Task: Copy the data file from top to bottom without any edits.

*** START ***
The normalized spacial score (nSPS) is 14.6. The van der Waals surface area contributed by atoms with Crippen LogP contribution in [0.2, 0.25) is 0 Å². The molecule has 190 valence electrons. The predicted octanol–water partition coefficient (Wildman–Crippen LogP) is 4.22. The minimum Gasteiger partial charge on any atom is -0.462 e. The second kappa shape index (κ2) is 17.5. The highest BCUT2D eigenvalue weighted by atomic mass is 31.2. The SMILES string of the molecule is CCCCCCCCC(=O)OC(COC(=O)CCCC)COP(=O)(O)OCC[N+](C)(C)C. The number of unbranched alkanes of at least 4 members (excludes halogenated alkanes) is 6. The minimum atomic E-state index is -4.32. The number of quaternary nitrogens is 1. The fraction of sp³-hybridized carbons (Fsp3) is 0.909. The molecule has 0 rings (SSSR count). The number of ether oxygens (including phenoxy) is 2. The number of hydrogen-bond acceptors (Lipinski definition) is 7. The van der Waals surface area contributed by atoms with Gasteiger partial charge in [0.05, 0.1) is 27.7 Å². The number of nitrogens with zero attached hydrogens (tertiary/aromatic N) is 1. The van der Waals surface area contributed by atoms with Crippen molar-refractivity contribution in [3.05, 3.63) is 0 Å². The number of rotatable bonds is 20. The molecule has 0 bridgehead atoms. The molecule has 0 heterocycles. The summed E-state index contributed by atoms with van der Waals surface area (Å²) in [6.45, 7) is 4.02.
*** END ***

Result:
The normalized spacial score (nSPS) is 14.6. The van der Waals surface area contributed by atoms with Crippen LogP contribution in [0.2, 0.25) is 0 Å². The molecule has 190 valence electrons. The predicted octanol–water partition coefficient (Wildman–Crippen LogP) is 4.22. The minimum Gasteiger partial charge on any atom is -0.462 e. The second kappa shape index (κ2) is 17.5. The highest BCUT2D eigenvalue weighted by atomic mass is 31.2. The SMILES string of the molecule is CCCCCCCCC(=O)OC(COC(=O)CCCC)COP(=O)(O)OCC[N+](C)(C)C. The number of unbranched alkanes of at least 4 members (excludes halogenated alkanes) is 6. The minimum atomic E-state index is -4.32. The number of quaternary nitrogens is 1. The fraction of sp³-hybridized carbons (Fsp3) is 0.909. The molecule has 0 rings (SSSR count). The number of ether oxygens (including phenoxy) is 2. The number of hydrogen-bond acceptors (Lipinski definition) is 7. The van der Waals surface area contributed by atoms with Gasteiger partial charge in [0.05, 0.1) is 27.7 Å². The number of nitrogens with zero attached hydrogens (tertiary/aromatic N) is 1. The van der Waals surface area contributed by atoms with Crippen molar-refractivity contribution in [3.05, 3.63) is 0 Å². The number of rotatable bonds is 20. The molecule has 0 bridgehead atoms. The molecule has 0 heterocycles. The summed E-state index contributed by atoms with van der Waals surface area (Å²) in [6.45, 7) is 4.02.